The visitor’s center has a small collection of replica spears, rafts, and cannons that Kamehameha I’s army would have used. You can pick up each spear and feel the weights of the various woods used to create them, such as Hawaii’s famous hardwood, koa.

Visitor’s Center Hours: Sunday to Saturday, 8:00 am to 4:45 pm every day

Fees: None

Pelekane Bay

The site of Kamehameha I’s palace rests just below the temple. Today, the site is empty and has no visible structures, but it used to be a bustling center of Kamehameha I’s initial kingdom.

Bays were of incredible importance to the Hawaiian people, and the calm, protected waters of Pelekane Bay are a big reason why this site was chosen for the king’s palace.

Pelekane is an important site in Hawaiian history
Pelekane is an important site in Hawaiian history

Hawaii is a wonderful beach-goers destination because there are no privately owned beaches in the entire state, giving both residents and tourists total freedom to swim wherever they please. Pelekane Bay, protected by the state government, is one of the few exceptions due to the many sacred sites along the bay’s shoreline.

Still, you can walk along the shoreline path and bask in the warm sun while simultaneously being cooled by Hawaii’s steady, trademark tradewinds.

Pelekane Bay just below Pu’ukohola Heiau
Pelekane Bay just below Pu’ukohola Heiau
The shoreline of Pelekane Bay
The shoreline of Pelekane Bay

Samuel M. Spencer Beach Park

You can’t swim in Pelekane Bay, but Samuel M. Spencer Beach Park is a five-minute walk just south of the historic site and offers pristine white sand beaches, plenty of green grassy areas, and picnic tables where you can have an afternoon lunch if you’ve packed a snack before visiting Pu’ukohola Heiau.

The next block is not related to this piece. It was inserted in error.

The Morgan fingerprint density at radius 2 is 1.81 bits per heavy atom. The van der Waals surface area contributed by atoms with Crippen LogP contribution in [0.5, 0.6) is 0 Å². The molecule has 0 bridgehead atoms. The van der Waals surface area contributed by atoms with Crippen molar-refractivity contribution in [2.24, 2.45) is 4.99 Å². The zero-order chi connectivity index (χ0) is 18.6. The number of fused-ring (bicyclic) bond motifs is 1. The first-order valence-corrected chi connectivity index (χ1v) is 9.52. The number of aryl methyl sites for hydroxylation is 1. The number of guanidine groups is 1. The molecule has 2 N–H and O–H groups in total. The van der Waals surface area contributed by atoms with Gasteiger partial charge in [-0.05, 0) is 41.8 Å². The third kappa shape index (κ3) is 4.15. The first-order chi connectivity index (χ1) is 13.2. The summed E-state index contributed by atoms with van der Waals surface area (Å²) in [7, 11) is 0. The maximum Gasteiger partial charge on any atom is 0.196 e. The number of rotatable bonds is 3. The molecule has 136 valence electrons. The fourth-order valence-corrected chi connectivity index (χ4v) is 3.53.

The Big Island is best known for being large and sparsely populated, with most major towns separated by miles of black lava fields. Kohala is the opposite—it’s a lush region in the northernmost part of the Big Island that used to be covered by sugar plantations. This is a truly stunning area that’s worth driving around, or booking a local tour of Kohala so you can enjoy it all.

Kohala is a roughly 20-minute drive north of Pu’ukohola Heiau and showcases an entirely different side of the Big Island. Here’s a quick rundown of the top things to do in this region.

Photography Tips

Amazing color contrasts are made possible by the blue waters and black lava rock
Amazing color contrasts are made possible by the blue waters and black lava rock

Positioned on Big Island’s western shoreline, a morning trip to Pu’ukohola Heiau gives you an excellent opportunity to take amazing pictures from the top of the hill down to the shoreline with the sun at your back. A wide-angle lens will help you capture the entirety of the temple.

I love taking landscape photographs in Hawaii because the color contrasts are incredible. The water is a captivating shade of blue, the sky is bright, there’s plenty of green foliage, and then there’s the deep black lava.

Where To Eat

The Big Island of Hawaii is sparsely populated with a few busier town centers:

  • Waimea: 11 miles (17 minutes) east
  • Waikoloa: 15 miles (25 minutes) south
  • Kailua-Kona: 34 miles (45 minutes) south

Each town has a few great spots to eat, but here are my three favorites:

The Fish & The Hog, Waimea, HI
My favorite restaurant in Waimea, come here if you want an upscale take on local favorites. Like nearly every restaurant in Hawaii, the seafood is fresh and prepared lightly, but I come for the BBQ.

Lava Lava Beach Club, Waikoloa, HI
Lava Lava Beach Club has a wide array of appetizers (called “pupus”), salads, and sandwiches, which you can enjoy in their idyllic beachside seating area. If you’re looking to chill out with a tropical cocktail, this is your place. The Dizzy Donkey is a Hawaiian version of a Moscow Mule—it’s my favorite drink on their cocktail list.

Foster’s Kitchen, Kailua-Kona, HI
Located on the second story of a building on Kailua-Kona’s main Ali’i Drive, Foster’s Kitchen offers a fine dining experience that somehow stays casual and family friendly. Start your meal with their whipped goat cheese bruschetta, then savor delicious fresh catch fish tacos, and finish with a tropical lilikoi cheesecake with a graham cracker crust. I’ve eaten at a bunch of restaurants in Kailua-Kona, but Foster’s Kitchen had the best combination of scenery, ambiance, and food.

Lava fields span much of the Big Island with this one just south of Kailua-Kona